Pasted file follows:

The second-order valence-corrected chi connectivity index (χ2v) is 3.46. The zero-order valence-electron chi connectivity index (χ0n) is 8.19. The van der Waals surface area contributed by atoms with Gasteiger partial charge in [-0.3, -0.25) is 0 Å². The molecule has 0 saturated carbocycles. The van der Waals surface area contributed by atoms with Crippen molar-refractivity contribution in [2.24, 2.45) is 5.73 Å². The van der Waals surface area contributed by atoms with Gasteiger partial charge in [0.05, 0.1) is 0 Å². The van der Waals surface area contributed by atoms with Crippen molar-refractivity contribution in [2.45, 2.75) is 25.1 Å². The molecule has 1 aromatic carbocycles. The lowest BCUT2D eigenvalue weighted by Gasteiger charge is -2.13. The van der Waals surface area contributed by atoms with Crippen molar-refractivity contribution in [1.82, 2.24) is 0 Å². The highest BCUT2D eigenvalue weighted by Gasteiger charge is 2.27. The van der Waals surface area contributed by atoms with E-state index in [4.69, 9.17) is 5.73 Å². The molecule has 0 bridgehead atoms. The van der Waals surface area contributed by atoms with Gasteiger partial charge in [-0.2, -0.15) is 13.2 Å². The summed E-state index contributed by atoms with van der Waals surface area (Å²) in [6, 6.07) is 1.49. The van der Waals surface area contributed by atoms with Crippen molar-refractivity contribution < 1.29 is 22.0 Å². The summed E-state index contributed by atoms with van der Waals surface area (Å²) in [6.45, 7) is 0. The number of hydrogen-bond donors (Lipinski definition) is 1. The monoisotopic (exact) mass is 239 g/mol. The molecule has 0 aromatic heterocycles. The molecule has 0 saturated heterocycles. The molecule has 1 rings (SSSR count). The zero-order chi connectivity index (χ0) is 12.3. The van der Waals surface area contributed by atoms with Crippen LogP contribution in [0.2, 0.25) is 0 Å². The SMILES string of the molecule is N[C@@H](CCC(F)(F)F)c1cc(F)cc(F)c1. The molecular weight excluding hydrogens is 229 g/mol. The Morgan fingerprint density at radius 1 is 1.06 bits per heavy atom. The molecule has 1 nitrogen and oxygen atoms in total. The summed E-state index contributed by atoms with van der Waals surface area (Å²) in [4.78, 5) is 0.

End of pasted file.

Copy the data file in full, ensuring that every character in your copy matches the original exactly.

The second-order valence-corrected chi connectivity index (χ2v) is 3.46. The zero-order valence-electron chi connectivity index (χ0n) is 8.19. The van der Waals surface area contributed by atoms with Gasteiger partial charge in [-0.3, -0.25) is 0 Å². The molecule has 0 saturated carbocycles. The van der Waals surface area contributed by atoms with Crippen molar-refractivity contribution in [2.24, 2.45) is 5.73 Å². The van der Waals surface area contributed by atoms with Gasteiger partial charge in [0.05, 0.1) is 0 Å². The van der Waals surface area contributed by atoms with Crippen molar-refractivity contribution in [2.45, 2.75) is 25.1 Å². The molecule has 1 aromatic carbocycles. The lowest BCUT2D eigenvalue weighted by Gasteiger charge is -2.13. The van der Waals surface area contributed by atoms with Crippen molar-refractivity contribution in [1.82, 2.24) is 0 Å². The highest BCUT2D eigenvalue weighted by Gasteiger charge is 2.27. The van der Waals surface area contributed by atoms with E-state index in [4.69, 9.17) is 5.73 Å². The molecule has 0 bridgehead atoms. The van der Waals surface area contributed by atoms with Gasteiger partial charge in [-0.2, -0.15) is 13.2 Å². The summed E-state index contributed by atoms with van der Waals surface area (Å²) in [6, 6.07) is 1.49. The van der Waals surface area contributed by atoms with Crippen molar-refractivity contribution < 1.29 is 22.0 Å². The summed E-state index contributed by atoms with van der Waals surface area (Å²) in [6.45, 7) is 0. The number of hydrogen-bond donors (Lipinski definition) is 1. The monoisotopic (exact) mass is 239 g/mol. The molecule has 0 aromatic heterocycles. The molecule has 0 saturated heterocycles. The molecule has 1 rings (SSSR count). The zero-order chi connectivity index (χ0) is 12.3. The van der Waals surface area contributed by atoms with Crippen LogP contribution in [0.2, 0.25) is 0 Å². The SMILES string of the molecule is N[C@@H](CCC(F)(F)F)c1cc(F)cc(F)c1. The molecular weight excluding hydrogens is 229 g/mol. The Morgan fingerprint density at radius 1 is 1.06 bits per heavy atom. The molecule has 1 nitrogen and oxygen atoms in total. The summed E-state index contributed by atoms with van der Waals surface area (Å²) in [4.78, 5) is 0.